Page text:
Charles Randell speech at the Annual Public Meeting 2018

Speech by Charles Randell, Chair, Financial Conduct Authority, delivered at the Annual Public Meeting at the QEII Centre, Westminster.

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Speaker: Charles Randell, Chair, Financial Conduct Authority
Location: Annual Public Meeting, QEII Centre, Westminster
Delivered on: 11 September 2018


  • Ten years on since Lehman’s collapsed, we still do not have a settled financial services sector.
  • The FCA has tough choices about where to focus its attention and resources, particularly as the external environment develops and changes. 

Note: this is the speech as drafted and may differ from the delivered version.

Good morning and thank you for attending this year’s Annual Public Meeting. The FCA takes its public accountability duty extremely seriously. So, we appreciate your time today.

In terms of the running order, our priority this morning – as ever – is to respond to your questions and comments.

But before opening the meeting to the floor, we would like to provide a little background to this year’s Annual Report. I’ll provide a brief introduction and then hand over to our chief executive, Andrew Bailey, who’ll go through the reporting period in more detail.

I would like to start this morning though with a couple of personal observations of the FCA from my first 5 months as Chair.

The first is this: it is an organisation that is strongly committed to delivering public value. And I’ll return to this point throughout my introduction. My second observation is a more general one around our response to the current operating environment.

This week marks the tenth anniversary of Lehman’s bankruptcy filing. The global financial crisis revealed problems in financial firms and their behaviour which have had a devastating impact on many people, including some of you here today. Ten years on from Lehman, the broad shape of new regulations is reasonably clear, but we are regulating a sector that changes year-to-year, even month-to-month.

Our Mission

That doesn’t make things easy, but last year’s Mission statement gave us a very clear framework for prioritising work and resource, with a focus on protecting the most vulnerable customers.

It also established the FCA’s commitment to develop and refine its approach to deliver in the public interest. Meaning we are willing to learn from what works and what doesn’t.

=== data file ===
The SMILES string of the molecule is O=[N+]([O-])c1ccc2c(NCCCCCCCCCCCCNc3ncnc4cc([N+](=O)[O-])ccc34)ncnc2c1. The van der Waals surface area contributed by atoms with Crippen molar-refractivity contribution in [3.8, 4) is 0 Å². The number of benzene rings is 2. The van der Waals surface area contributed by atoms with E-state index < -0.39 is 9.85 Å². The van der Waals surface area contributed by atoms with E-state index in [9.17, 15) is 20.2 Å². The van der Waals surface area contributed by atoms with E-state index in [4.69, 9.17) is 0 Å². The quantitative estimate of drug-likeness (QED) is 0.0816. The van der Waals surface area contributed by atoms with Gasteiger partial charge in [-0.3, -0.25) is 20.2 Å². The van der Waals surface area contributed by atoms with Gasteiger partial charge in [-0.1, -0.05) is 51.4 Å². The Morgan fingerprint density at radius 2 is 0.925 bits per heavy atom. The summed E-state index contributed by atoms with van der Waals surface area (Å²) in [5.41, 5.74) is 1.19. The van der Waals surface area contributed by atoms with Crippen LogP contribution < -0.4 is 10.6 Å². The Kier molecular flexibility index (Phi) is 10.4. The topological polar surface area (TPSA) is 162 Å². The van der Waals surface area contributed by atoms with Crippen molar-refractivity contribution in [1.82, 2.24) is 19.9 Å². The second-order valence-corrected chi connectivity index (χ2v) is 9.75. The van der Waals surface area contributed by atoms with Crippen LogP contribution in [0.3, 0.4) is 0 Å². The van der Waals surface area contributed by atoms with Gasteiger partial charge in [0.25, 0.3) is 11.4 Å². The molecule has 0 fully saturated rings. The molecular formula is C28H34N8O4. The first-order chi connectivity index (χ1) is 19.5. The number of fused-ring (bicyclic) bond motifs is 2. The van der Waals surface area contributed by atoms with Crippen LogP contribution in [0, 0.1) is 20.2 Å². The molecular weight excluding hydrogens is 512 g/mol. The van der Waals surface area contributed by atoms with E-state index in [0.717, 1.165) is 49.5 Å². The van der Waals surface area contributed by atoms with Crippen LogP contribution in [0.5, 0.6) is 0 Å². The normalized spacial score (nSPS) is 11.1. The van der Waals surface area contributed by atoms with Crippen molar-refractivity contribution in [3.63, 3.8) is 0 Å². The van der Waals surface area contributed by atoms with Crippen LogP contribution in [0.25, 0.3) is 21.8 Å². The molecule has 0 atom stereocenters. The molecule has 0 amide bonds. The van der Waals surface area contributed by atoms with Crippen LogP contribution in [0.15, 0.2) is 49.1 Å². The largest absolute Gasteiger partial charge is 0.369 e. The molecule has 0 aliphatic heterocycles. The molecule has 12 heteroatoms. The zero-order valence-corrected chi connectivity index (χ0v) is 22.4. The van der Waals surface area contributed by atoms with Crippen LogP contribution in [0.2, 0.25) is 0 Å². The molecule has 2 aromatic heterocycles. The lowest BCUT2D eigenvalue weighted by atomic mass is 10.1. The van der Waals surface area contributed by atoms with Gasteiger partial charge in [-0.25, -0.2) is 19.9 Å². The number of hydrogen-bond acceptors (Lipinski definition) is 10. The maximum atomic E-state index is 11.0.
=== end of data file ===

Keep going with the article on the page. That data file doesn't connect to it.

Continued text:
Adaptability is essential to managing the depth and breadth of developments that we see today in financial services.

But as I say in my introduction to the Annual Report, we do have tough choices to make.

Adaptability is essential to managing the depth and breadth of developments that we see today in financial services.

We will also have to respond to factors that are not always under our control. And there are two that I particularly want to draw your attention to this morning. First, developments in international affairs. Second, the arrival of new technologies.

On the former, our business plan for the next year explains that we will continue to devote a considerable part of our resources to Brexit. In total, we have identified that we need an EU withdrawal budget of some £30m. A cost that covers work to achieve operational readiness for the UK’s exit. 

... the FCA has worked to deliver its commitment to public value by keeping to an overall budget that is flat in real terms.

I think it is important to say that meeting this funding requirement has required us to take difficult decisions elsewhere.

Nonetheless, I want to stress that the FCA has worked to deliver its commitment to public value by keeping to an overall budget that is flat in real terms.

Impact of technological developments

To my second point on developments in technology, we know that innovation in areas like big data and machine learning are a test of regulators’ abilities to adapt.

The FCA generally describes itself as ‘technology neutral’. Meaning we approach the regulation of individual technologies on their merit. And I think this is the correct approach.